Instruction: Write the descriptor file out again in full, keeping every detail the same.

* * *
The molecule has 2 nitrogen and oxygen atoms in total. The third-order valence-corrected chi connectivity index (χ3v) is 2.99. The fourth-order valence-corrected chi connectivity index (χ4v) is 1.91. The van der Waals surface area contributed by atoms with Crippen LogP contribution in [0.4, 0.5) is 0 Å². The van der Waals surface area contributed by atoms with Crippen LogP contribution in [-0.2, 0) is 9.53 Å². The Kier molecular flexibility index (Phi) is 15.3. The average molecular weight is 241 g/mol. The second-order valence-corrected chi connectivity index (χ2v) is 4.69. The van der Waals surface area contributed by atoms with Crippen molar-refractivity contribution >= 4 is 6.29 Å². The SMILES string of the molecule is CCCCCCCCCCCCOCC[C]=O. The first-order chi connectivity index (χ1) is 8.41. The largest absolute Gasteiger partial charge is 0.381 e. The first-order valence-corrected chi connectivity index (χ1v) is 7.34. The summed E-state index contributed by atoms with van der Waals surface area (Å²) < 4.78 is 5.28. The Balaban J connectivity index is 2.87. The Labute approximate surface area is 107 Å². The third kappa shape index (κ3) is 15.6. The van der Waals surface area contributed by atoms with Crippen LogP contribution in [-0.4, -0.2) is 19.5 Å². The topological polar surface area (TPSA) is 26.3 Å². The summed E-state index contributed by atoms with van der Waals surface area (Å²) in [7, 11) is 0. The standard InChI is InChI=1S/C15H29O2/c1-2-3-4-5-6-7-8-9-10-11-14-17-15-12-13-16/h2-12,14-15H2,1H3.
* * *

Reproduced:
The molecule has 2 nitrogen and oxygen atoms in total. The third-order valence-corrected chi connectivity index (χ3v) is 2.99. The fourth-order valence-corrected chi connectivity index (χ4v) is 1.91. The van der Waals surface area contributed by atoms with Crippen LogP contribution in [0.4, 0.5) is 0 Å². The van der Waals surface area contributed by atoms with Crippen LogP contribution in [-0.2, 0) is 9.53 Å². The Kier molecular flexibility index (Phi) is 15.3. The average molecular weight is 241 g/mol. The second-order valence-corrected chi connectivity index (χ2v) is 4.69. The van der Waals surface area contributed by atoms with Crippen molar-refractivity contribution >= 4 is 6.29 Å². The SMILES string of the molecule is CCCCCCCCCCCCOCC[C]=O. The first-order chi connectivity index (χ1) is 8.41. The largest absolute Gasteiger partial charge is 0.381 e. The first-order valence-corrected chi connectivity index (χ1v) is 7.34. The summed E-state index contributed by atoms with van der Waals surface area (Å²) < 4.78 is 5.28. The Balaban J connectivity index is 2.87. The Labute approximate surface area is 107 Å². The third kappa shape index (κ3) is 15.6. The van der Waals surface area contributed by atoms with Crippen LogP contribution in [-0.4, -0.2) is 19.5 Å². The topological polar surface area (TPSA) is 26.3 Å². The summed E-state index contributed by atoms with van der Waals surface area (Å²) in [7, 11) is 0. The standard InChI is InChI=1S/C15H29O2/c1-2-3-4-5-6-7-8-9-10-11-14-17-15-12-13-16/h2-12,14-15H2,1H3.